The prohibition on comparisons with the Nazi regime has also proved a useful weapon for those who wish both to shield Israel and to damage Corbyn. While Israel was completing its transition from de facto to de jure apartheid state by enshrining Jewish-only settlements in law, the attention of the British media was once again focused on Corbyn and the Labour Party. The charge this time was that Corbyn had, in 2010, been present at an event where someone had made the forbidden comparison, and that he was thus antisemitic by association. The fact that this someone, Hajo Meyer, was a Jewish Auschwitz survivor who saw similarities between his treatment at the hands of the Nazis and what was now being inflicted on Palestinians, was no barrier to his deployment as cannon fodder.

Corbyn will not satisfy his opponents by conceding or apologising (though the IHRA examples have now been accepted in full). His accusers – who will be satisfied only with his removal – do not speak for all British Jews, who are increasingly critical of the actions and position of the Israeli state. The ‘Jewish vote’ shouldn’t be simply conflated with a pro-Israel one or treated as fixed. Political ‘common sense’ has tended to assume a tension between principle and pragmatism – and to counsel in favour of the latter. What this misses – and what Corbyn at his better moments exemplifies – is that the two can converge: that adherence to principle can be a source of strength.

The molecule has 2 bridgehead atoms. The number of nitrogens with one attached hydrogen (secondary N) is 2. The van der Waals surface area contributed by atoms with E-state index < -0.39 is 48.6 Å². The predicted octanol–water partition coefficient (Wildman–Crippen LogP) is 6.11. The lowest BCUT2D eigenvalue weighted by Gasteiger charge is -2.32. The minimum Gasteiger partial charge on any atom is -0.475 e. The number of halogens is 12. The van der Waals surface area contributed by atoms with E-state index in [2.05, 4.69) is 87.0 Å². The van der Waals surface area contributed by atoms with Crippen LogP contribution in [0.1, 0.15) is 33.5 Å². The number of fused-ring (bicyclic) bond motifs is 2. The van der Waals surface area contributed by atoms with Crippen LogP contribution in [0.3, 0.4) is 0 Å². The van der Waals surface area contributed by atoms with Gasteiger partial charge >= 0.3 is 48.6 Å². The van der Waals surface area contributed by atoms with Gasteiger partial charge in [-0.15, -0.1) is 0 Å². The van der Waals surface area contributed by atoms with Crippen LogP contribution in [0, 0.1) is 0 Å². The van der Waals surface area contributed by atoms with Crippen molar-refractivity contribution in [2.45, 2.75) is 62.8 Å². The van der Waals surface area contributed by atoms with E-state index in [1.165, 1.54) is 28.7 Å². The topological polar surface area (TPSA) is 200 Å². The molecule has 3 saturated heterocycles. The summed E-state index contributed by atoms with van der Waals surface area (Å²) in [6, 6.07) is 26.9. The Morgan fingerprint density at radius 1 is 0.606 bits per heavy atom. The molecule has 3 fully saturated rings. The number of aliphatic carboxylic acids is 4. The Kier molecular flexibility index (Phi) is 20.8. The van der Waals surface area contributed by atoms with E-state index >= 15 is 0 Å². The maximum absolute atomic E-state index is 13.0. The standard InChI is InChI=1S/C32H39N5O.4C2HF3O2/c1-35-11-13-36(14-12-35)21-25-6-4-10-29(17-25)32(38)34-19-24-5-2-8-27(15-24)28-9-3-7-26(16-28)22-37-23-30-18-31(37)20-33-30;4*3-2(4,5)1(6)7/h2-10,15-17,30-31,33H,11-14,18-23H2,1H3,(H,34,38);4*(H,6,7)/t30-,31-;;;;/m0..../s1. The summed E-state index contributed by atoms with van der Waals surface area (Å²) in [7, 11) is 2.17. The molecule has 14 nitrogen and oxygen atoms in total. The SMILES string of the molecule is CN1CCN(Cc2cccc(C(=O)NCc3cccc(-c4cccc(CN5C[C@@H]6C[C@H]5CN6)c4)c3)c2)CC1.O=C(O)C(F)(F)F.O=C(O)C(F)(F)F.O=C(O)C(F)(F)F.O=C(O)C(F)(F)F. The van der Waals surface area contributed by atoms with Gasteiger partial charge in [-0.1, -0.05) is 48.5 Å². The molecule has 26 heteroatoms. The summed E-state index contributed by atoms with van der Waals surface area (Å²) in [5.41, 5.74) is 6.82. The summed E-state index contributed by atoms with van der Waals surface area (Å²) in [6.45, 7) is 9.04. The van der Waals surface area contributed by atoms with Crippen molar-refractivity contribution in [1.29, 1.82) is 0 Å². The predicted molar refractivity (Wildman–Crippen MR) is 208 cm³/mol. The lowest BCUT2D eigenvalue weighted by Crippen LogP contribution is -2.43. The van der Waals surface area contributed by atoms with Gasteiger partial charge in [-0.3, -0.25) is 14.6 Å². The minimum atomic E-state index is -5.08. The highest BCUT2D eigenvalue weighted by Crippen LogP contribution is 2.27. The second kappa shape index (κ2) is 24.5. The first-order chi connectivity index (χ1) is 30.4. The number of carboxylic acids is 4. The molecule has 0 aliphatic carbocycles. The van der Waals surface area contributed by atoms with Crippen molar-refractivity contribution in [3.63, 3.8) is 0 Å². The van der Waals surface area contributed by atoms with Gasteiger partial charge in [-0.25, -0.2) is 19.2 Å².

If the path Corbyn has started to follow is again closed off, there are two foreseeable consequences. The first is that anger and disaffection will find another outlet. While frequent reference to a racist and right-wing public opinion has been a convenient device for the protection of the status quo, there is no virtue in maintaining an opposite fiction of the British people as saints and socialists. The appetite for Corbyn’s vision of a more compassionate and co-operative society coexists with a counter-tendency that has been well nurtured in recent years: the tendency towards suspicion of strangers and neighbours, the scapegoating of the vulnerable, resentment and a desire to dominate others. This tendency was on full display during the Brexit referendum campaign, and was given a formidable boost by the result. (There is no need to choose between the interpretation of Brexit as a protest against a neoliberal political establishment or as expressive of an ill-informed, racist bigotry: it is both.) Islamophobic sentiment and related attacks are on the increase, legitimised by a media which has for years been normalising far-right rhetoric. British liberals like to believe that Americans are a different species but they didn’t think that even the Americans would elect Trump. Boris Johnson – limbering up with carefully pitched comments about women in burqas and suicide vests – is a threat not to be underestimated. And there are fates worse than Boris.

The other foreseeable consequence of the defeat of Corbynism is that what remains of the achievements of an earlier Labour Party will be undone. The combination of the economic consequences of Brexit and another few years at the mercy of the Tories or Labour ‘moderates’ will spell certain death for the NHS (even without Brexit, the health service would be doomed to an only slightly slower demise). In this context, the attacks on Corbyn’s leadership are attacks on all those whose lives depend quite literally on a break with politics as we currently know it.